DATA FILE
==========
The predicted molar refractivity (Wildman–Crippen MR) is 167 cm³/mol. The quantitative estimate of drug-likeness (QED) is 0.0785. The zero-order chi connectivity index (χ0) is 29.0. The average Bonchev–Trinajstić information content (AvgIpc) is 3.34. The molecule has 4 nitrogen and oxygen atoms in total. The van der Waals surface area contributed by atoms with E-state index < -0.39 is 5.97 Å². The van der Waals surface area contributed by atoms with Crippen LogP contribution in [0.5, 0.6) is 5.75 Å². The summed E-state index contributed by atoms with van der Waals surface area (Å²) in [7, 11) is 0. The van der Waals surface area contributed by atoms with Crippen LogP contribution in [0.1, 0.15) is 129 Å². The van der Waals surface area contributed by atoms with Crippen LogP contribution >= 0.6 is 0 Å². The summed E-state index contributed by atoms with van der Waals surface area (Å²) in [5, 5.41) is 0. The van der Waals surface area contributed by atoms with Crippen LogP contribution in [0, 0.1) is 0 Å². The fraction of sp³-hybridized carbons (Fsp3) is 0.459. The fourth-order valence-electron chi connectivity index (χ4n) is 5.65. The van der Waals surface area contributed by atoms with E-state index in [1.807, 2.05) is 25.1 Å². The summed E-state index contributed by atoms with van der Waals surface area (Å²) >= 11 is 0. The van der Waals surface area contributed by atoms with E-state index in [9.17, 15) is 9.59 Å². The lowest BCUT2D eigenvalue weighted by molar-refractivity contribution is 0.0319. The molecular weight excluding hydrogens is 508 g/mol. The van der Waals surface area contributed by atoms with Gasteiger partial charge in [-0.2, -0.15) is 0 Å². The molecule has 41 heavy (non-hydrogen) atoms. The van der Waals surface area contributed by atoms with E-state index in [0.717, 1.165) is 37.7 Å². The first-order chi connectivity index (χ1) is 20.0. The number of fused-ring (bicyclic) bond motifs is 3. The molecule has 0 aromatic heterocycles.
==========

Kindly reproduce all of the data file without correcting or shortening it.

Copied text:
The predicted molar refractivity (Wildman–Crippen MR) is 167 cm³/mol. The quantitative estimate of drug-likeness (QED) is 0.0785. The zero-order chi connectivity index (χ0) is 29.0. The average Bonchev–Trinajstić information content (AvgIpc) is 3.34. The molecule has 4 nitrogen and oxygen atoms in total. The van der Waals surface area contributed by atoms with E-state index < -0.39 is 5.97 Å². The van der Waals surface area contributed by atoms with Crippen LogP contribution in [0.5, 0.6) is 5.75 Å². The summed E-state index contributed by atoms with van der Waals surface area (Å²) in [7, 11) is 0. The van der Waals surface area contributed by atoms with Crippen LogP contribution in [0.1, 0.15) is 129 Å². The van der Waals surface area contributed by atoms with Crippen LogP contribution >= 0.6 is 0 Å². The summed E-state index contributed by atoms with van der Waals surface area (Å²) in [5, 5.41) is 0. The van der Waals surface area contributed by atoms with Crippen LogP contribution in [0, 0.1) is 0 Å². The fraction of sp³-hybridized carbons (Fsp3) is 0.459. The fourth-order valence-electron chi connectivity index (χ4n) is 5.65. The van der Waals surface area contributed by atoms with E-state index in [1.807, 2.05) is 25.1 Å². The summed E-state index contributed by atoms with van der Waals surface area (Å²) >= 11 is 0. The van der Waals surface area contributed by atoms with E-state index in [9.17, 15) is 9.59 Å². The lowest BCUT2D eigenvalue weighted by molar-refractivity contribution is 0.0319. The molecular weight excluding hydrogens is 508 g/mol. The van der Waals surface area contributed by atoms with Gasteiger partial charge in [-0.2, -0.15) is 0 Å². The molecule has 41 heavy (non-hydrogen) atoms. The van der Waals surface area contributed by atoms with E-state index in [0.717, 1.165) is 37.7 Å². The first-order chi connectivity index (χ1) is 20.0. The number of fused-ring (bicyclic) bond motifs is 3. The molecule has 0 aromatic heterocycles.